The first thing, after arriving at the impressive LSE Library building, was to introduce ourselves and provide some 5 min presentations on our projects. A full list is here:

Through our project and my growing general interest, digital archiving techniques are helping me to shape some new approaches to more conventional electronic records management problems.

The outcome of Manchester’s Caracanet Case Study, which deals with the acquisition and preservation of email accounts, will be invaluable to records managers trying to define approaches to managing emails as records across their organisations.

The Institute of Education’s Digital Directorate project was interesting to me as archivists approaching essentially a records management challenge. The inter-disciplinary approach can surely only benefit both fields.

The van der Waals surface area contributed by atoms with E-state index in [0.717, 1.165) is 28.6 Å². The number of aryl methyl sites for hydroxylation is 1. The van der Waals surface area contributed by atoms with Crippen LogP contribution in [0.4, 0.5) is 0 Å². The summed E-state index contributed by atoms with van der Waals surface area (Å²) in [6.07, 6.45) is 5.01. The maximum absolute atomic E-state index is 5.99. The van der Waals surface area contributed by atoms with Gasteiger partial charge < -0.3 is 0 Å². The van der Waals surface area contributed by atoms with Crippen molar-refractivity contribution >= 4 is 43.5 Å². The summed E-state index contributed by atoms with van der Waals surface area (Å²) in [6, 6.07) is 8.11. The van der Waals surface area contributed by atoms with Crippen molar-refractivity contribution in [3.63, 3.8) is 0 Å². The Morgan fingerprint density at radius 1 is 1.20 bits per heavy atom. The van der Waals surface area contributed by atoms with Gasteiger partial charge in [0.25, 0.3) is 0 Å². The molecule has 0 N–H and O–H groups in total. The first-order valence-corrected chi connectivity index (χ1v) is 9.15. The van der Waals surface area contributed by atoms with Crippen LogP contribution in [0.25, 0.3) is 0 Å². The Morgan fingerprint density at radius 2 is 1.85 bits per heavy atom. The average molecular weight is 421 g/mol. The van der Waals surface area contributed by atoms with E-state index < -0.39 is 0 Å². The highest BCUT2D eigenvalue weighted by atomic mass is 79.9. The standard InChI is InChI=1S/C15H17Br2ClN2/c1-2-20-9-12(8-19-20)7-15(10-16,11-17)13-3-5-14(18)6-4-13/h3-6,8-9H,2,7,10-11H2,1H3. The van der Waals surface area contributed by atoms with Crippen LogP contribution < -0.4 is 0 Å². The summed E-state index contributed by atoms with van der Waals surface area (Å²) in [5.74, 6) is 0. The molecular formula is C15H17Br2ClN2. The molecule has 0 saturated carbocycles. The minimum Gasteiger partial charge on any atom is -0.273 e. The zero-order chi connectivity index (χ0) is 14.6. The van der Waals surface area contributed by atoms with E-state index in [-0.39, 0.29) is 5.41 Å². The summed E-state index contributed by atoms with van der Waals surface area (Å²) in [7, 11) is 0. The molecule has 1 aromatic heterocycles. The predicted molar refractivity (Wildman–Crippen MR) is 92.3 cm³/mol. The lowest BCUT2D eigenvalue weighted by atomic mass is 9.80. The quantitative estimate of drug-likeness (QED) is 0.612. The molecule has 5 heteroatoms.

I am a keen advocate of training and awareness and several projects – DICE, PrePARE, SHARD – looked at ways of engaging the producers of research data with preservation issues. I’ll also be very interested in the outcomes of Bristol’s DataSafe project. There are so many methods now of delivering training; these projects should give some useful pointers to what works best and what our target audiences want.

The discussions that followed covered the value and benefits of digital preservation and how best to establish a business case for DP projects. I’m still convinced that it will be the hard numbers around reduced storage costs that will give a bedrock to the other DP benefits. The implied processes of appraisal and selection around what groups of records to keep will surely give us the opportunity to get rid of the huge amounts of unstructured information many organisations are storing.